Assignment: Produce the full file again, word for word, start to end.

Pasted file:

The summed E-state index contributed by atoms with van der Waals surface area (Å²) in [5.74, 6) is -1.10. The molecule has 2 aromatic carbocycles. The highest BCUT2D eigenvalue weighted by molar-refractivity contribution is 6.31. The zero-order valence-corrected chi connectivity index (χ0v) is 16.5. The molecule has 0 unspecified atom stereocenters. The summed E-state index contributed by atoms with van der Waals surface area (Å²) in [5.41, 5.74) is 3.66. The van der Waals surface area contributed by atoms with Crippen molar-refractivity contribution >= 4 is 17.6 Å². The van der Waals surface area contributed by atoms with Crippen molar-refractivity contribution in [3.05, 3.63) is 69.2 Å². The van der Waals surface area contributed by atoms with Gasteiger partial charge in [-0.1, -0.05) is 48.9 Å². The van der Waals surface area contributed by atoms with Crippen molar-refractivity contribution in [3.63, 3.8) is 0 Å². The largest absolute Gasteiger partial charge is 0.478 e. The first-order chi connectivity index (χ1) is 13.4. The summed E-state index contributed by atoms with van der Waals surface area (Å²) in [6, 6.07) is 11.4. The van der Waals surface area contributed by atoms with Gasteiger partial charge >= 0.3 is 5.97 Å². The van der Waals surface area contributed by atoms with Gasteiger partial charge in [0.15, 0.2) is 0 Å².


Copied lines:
The summed E-state index contributed by atoms with van der Waals surface area (Å²) in [5.74, 6) is -1.10. The molecule has 2 aromatic carbocycles. The highest BCUT2D eigenvalue weighted by molar-refractivity contribution is 6.31. The zero-order valence-corrected chi connectivity index (χ0v) is 16.5. The molecule has 0 unspecified atom stereocenters. The summed E-state index contributed by atoms with van der Waals surface area (Å²) in [5.41, 5.74) is 3.66. The van der Waals surface area contributed by atoms with Crippen molar-refractivity contribution >= 4 is 17.6 Å². The van der Waals surface area contributed by atoms with Crippen molar-refractivity contribution in [3.05, 3.63) is 69.2 Å². The van der Waals surface area contributed by atoms with Gasteiger partial charge in [-0.1, -0.05) is 48.9 Å². The van der Waals surface area contributed by atoms with Crippen molar-refractivity contribution in [3.63, 3.8) is 0 Å². The largest absolute Gasteiger partial charge is 0.478 e. The first-order chi connectivity index (χ1) is 13.4. The summed E-state index contributed by atoms with van der Waals surface area (Å²) in [6, 6.07) is 11.4. The van der Waals surface area contributed by atoms with Gasteiger partial charge >= 0.3 is 5.97 Å². The van der Waals surface area contributed by atoms with Gasteiger partial charge in [0.15, 0.2) is 0 Å².